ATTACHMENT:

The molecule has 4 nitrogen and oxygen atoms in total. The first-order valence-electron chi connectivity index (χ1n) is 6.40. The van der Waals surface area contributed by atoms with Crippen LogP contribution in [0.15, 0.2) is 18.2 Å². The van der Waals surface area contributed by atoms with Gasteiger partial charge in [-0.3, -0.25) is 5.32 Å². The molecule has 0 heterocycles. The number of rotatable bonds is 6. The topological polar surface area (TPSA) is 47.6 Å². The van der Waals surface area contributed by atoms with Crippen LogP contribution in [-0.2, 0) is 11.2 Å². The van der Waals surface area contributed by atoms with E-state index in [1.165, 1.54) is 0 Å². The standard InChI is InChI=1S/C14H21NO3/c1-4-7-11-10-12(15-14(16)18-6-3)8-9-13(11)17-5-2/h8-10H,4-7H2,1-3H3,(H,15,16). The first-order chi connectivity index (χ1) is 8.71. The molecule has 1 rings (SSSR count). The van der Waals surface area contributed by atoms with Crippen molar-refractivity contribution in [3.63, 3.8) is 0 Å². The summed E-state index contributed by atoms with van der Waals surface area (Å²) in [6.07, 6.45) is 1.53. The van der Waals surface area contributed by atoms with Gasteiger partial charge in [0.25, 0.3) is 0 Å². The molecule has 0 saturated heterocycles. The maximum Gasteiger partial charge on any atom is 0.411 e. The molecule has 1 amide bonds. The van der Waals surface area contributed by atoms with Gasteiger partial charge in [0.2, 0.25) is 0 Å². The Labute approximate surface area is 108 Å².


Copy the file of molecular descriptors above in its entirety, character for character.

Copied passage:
The molecule has 4 nitrogen and oxygen atoms in total. The first-order valence-electron chi connectivity index (χ1n) is 6.40. The van der Waals surface area contributed by atoms with Crippen LogP contribution in [0.15, 0.2) is 18.2 Å². The van der Waals surface area contributed by atoms with Gasteiger partial charge in [-0.3, -0.25) is 5.32 Å². The molecule has 0 heterocycles. The number of rotatable bonds is 6. The topological polar surface area (TPSA) is 47.6 Å². The van der Waals surface area contributed by atoms with Crippen LogP contribution in [-0.2, 0) is 11.2 Å². The van der Waals surface area contributed by atoms with E-state index in [1.165, 1.54) is 0 Å². The standard InChI is InChI=1S/C14H21NO3/c1-4-7-11-10-12(15-14(16)18-6-3)8-9-13(11)17-5-2/h8-10H,4-7H2,1-3H3,(H,15,16). The first-order chi connectivity index (χ1) is 8.71. The molecule has 1 rings (SSSR count). The van der Waals surface area contributed by atoms with Crippen molar-refractivity contribution in [3.63, 3.8) is 0 Å². The summed E-state index contributed by atoms with van der Waals surface area (Å²) in [6.07, 6.45) is 1.53. The van der Waals surface area contributed by atoms with Gasteiger partial charge in [0.25, 0.3) is 0 Å². The molecule has 0 saturated heterocycles. The maximum Gasteiger partial charge on any atom is 0.411 e. The molecule has 1 amide bonds. The van der Waals surface area contributed by atoms with Gasteiger partial charge in [0.2, 0.25) is 0 Å². The Labute approximate surface area is 108 Å².